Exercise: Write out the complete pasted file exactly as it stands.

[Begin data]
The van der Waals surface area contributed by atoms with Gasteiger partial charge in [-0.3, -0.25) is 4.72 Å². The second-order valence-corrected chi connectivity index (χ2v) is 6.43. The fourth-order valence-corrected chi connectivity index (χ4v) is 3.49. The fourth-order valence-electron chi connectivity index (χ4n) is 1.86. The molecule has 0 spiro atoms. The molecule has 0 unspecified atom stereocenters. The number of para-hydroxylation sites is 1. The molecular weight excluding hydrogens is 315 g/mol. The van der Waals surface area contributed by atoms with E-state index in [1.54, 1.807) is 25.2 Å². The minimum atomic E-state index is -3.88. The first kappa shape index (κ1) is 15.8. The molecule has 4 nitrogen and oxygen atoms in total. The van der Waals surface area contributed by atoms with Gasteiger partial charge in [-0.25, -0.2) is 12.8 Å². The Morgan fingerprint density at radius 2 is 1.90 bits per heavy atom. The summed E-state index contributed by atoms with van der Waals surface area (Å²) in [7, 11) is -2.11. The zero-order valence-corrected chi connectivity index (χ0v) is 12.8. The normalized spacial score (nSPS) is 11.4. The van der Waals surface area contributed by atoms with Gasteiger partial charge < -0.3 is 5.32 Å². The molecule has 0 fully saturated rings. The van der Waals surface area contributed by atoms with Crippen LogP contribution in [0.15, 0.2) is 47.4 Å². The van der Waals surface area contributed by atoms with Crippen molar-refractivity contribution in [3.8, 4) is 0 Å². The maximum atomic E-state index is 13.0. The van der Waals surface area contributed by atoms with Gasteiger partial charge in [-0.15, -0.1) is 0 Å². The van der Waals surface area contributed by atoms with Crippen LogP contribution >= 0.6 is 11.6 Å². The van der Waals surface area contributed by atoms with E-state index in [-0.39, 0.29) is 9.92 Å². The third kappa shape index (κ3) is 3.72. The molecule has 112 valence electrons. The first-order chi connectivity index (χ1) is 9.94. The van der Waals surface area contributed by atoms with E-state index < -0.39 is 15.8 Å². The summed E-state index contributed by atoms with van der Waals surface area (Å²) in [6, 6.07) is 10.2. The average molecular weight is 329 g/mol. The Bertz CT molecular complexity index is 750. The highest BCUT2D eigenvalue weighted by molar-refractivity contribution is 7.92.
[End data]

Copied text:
The van der Waals surface area contributed by atoms with Gasteiger partial charge in [-0.3, -0.25) is 4.72 Å². The second-order valence-corrected chi connectivity index (χ2v) is 6.43. The fourth-order valence-corrected chi connectivity index (χ4v) is 3.49. The fourth-order valence-electron chi connectivity index (χ4n) is 1.86. The molecule has 0 spiro atoms. The molecule has 0 unspecified atom stereocenters. The number of para-hydroxylation sites is 1. The molecular weight excluding hydrogens is 315 g/mol. The van der Waals surface area contributed by atoms with E-state index in [1.54, 1.807) is 25.2 Å². The minimum atomic E-state index is -3.88. The first kappa shape index (κ1) is 15.8. The molecule has 4 nitrogen and oxygen atoms in total. The van der Waals surface area contributed by atoms with Gasteiger partial charge in [-0.25, -0.2) is 12.8 Å². The Morgan fingerprint density at radius 2 is 1.90 bits per heavy atom. The summed E-state index contributed by atoms with van der Waals surface area (Å²) in [7, 11) is -2.11. The zero-order valence-corrected chi connectivity index (χ0v) is 12.8. The normalized spacial score (nSPS) is 11.4. The van der Waals surface area contributed by atoms with Gasteiger partial charge < -0.3 is 5.32 Å². The molecule has 0 fully saturated rings. The van der Waals surface area contributed by atoms with Crippen LogP contribution in [0.15, 0.2) is 47.4 Å². The van der Waals surface area contributed by atoms with Crippen molar-refractivity contribution in [3.8, 4) is 0 Å². The maximum atomic E-state index is 13.0. The van der Waals surface area contributed by atoms with Gasteiger partial charge in [-0.15, -0.1) is 0 Å². The van der Waals surface area contributed by atoms with Crippen LogP contribution >= 0.6 is 11.6 Å². The van der Waals surface area contributed by atoms with E-state index in [-0.39, 0.29) is 9.92 Å². The third kappa shape index (κ3) is 3.72. The molecule has 112 valence electrons. The first-order chi connectivity index (χ1) is 9.94. The van der Waals surface area contributed by atoms with E-state index < -0.39 is 15.8 Å². The summed E-state index contributed by atoms with van der Waals surface area (Å²) in [6, 6.07) is 10.2. The average molecular weight is 329 g/mol. The Bertz CT molecular complexity index is 750. The highest BCUT2D eigenvalue weighted by molar-refractivity contribution is 7.92.